Courts launch COVID-19 list to deal with urgent parenting disputes
Article By: Anastasia Bayliss, Lawyer Cappello Rowe Lawyers Sydney
The restrictions implemented to curb the spread of COVID-19 continue to impact co-parenting arrangements. In some instances, this has created increased risk in family violence. Additionally, the restrictions have caused practical difficulties for parenting arrangements that allow parents to see their children under supervision (where those contact centres are now closed) and in circumstances where parents reside in different States or Territories.
Over the past month, there has been a 39 per cent increase in urgent applications filed in the Family Court of Australia and a 23 percent increase in the Federal Circuit Court of Australia (‘the Courts). Further, Women’s Legal Services have indicated that they have received an increase in the number of enquiries that relate to COVID-19 and parenting matters.
In order to address these issues, the Courts announced yesterday that they are establishing a dedicated list to deal exclusively with urgent parenting-related disputes that have arisen as a result of the COVID-19 pandemic and the associated restrictions.
The list will commence on Wednesday 29 April 2020. The new COVID-19 list will operate for three months, subject to any further changes.
The effect of the COVID-19 list is:
- A dedicated Registrar will triage eligible applications to assess the needs of the case;
- Once the application is assessed, it will be allocated to be heard by a judge within 72 hours.
It is important to note that parties will still be required to attend Alternative Dispute Resolution prior to filing an application with the Courts, providing it is safe and appropriate to do so. Further, the Courts have also simplified the process to deal with cases electronically, meaning applications can be filed online/via email and hearings can be conducted via Microsoft Teams.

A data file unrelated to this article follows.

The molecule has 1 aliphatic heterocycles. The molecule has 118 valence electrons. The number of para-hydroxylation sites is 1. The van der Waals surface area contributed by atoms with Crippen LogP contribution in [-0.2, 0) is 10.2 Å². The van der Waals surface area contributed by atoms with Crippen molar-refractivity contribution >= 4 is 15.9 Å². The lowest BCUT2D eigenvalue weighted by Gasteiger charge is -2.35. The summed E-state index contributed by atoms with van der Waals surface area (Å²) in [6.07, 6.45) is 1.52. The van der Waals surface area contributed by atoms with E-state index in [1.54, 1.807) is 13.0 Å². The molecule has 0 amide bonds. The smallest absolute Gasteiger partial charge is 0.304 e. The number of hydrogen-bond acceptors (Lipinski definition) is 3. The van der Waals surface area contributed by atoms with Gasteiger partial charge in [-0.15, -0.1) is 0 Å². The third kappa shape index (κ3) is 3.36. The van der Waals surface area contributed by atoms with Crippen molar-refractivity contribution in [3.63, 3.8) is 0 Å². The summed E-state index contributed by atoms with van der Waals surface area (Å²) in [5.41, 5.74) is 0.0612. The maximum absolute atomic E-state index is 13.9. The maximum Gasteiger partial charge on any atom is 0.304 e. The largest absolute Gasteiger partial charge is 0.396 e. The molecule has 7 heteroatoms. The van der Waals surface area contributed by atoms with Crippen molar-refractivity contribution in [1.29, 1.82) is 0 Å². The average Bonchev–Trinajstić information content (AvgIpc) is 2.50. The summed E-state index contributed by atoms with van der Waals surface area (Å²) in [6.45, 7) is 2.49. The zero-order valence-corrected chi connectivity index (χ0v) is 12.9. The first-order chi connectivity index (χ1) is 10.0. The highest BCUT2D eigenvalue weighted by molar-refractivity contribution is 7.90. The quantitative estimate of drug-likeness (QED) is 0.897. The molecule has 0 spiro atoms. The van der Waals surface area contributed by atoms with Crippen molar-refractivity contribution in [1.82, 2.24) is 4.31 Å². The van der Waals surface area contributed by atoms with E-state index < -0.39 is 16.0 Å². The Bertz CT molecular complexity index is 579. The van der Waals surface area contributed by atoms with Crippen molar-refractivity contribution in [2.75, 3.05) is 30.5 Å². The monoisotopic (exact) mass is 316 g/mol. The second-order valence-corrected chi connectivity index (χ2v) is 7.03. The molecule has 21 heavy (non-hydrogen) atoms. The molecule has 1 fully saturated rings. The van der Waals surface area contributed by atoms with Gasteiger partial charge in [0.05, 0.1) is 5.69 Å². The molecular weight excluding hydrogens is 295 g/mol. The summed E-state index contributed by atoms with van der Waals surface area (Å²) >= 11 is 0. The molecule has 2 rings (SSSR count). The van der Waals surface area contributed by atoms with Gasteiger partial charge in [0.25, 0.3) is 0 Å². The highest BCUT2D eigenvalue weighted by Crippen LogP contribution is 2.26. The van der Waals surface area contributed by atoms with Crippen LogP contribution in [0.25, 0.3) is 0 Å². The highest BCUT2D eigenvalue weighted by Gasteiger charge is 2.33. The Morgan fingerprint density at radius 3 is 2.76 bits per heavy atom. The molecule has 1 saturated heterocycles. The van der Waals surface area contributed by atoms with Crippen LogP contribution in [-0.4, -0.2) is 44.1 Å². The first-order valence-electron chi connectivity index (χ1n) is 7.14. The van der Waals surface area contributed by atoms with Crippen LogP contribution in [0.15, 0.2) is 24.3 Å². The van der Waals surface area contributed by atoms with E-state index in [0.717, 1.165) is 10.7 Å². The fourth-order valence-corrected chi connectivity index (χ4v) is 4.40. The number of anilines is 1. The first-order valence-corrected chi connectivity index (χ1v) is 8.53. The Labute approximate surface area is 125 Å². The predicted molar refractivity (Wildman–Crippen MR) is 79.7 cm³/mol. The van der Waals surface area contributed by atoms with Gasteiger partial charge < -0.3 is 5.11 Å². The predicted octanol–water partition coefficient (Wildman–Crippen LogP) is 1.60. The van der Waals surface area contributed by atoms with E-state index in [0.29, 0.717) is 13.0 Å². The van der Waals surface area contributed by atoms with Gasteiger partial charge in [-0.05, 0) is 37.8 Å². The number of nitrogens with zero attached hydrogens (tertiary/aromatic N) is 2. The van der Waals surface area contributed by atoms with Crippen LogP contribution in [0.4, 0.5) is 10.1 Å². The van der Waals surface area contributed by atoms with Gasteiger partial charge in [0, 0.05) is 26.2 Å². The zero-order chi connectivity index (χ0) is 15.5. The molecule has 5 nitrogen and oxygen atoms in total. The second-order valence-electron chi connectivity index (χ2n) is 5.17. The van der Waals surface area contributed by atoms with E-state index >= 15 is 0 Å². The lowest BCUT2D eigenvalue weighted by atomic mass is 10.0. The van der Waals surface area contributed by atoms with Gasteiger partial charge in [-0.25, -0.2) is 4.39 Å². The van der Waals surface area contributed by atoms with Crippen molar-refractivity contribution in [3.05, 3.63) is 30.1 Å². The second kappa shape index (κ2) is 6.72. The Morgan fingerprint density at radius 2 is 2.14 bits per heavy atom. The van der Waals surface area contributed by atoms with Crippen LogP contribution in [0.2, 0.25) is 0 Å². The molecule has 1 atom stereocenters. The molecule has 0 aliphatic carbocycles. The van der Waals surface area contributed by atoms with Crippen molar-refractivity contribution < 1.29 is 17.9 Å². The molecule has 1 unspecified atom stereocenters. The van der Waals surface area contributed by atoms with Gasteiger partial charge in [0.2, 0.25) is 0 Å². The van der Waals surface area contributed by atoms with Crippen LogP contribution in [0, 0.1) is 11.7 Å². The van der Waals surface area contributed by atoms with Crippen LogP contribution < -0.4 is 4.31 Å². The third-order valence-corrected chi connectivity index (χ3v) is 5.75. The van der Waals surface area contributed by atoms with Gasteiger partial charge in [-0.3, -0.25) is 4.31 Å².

Examples of applications that may be suitable for filing in the COVID-19 list, include:
- Family violence: As a result of the COVID-19 restrictions, there has been an increase in risk due to family violence.
- Supervised contact: The present parenting arrangement provides for supervised contact, and the contact centre is closed or the supervisor is not able to perform, and the parties are unable to agree on an alternative arrangement.
- Border restrictions: The parties reside in different States or Territories and the child is unable to travel between residences due to the restrictions.
- Medical: The child and/or the parties have tested positive for COVID-19 and cannot fulfil their parenting obligations.
See the attached statement from the Courts which provides further information on these urgent COVID-19 applications.
Where the circumstances allow, it is best to try and negotiate practical alternate arrangements that put the best interests of the child first, prior to going to court. If you are experiencing difficulties negotiating alternate arrangements or have any queries regarding these issues, please feel free to contact our family law team on 8325 1520 or alternatively email us at email@example.com
If you or someone you know is experiencing family violence, call 1800RESPECT on 1800 737 732 or visit 1800RESPECT.org.au.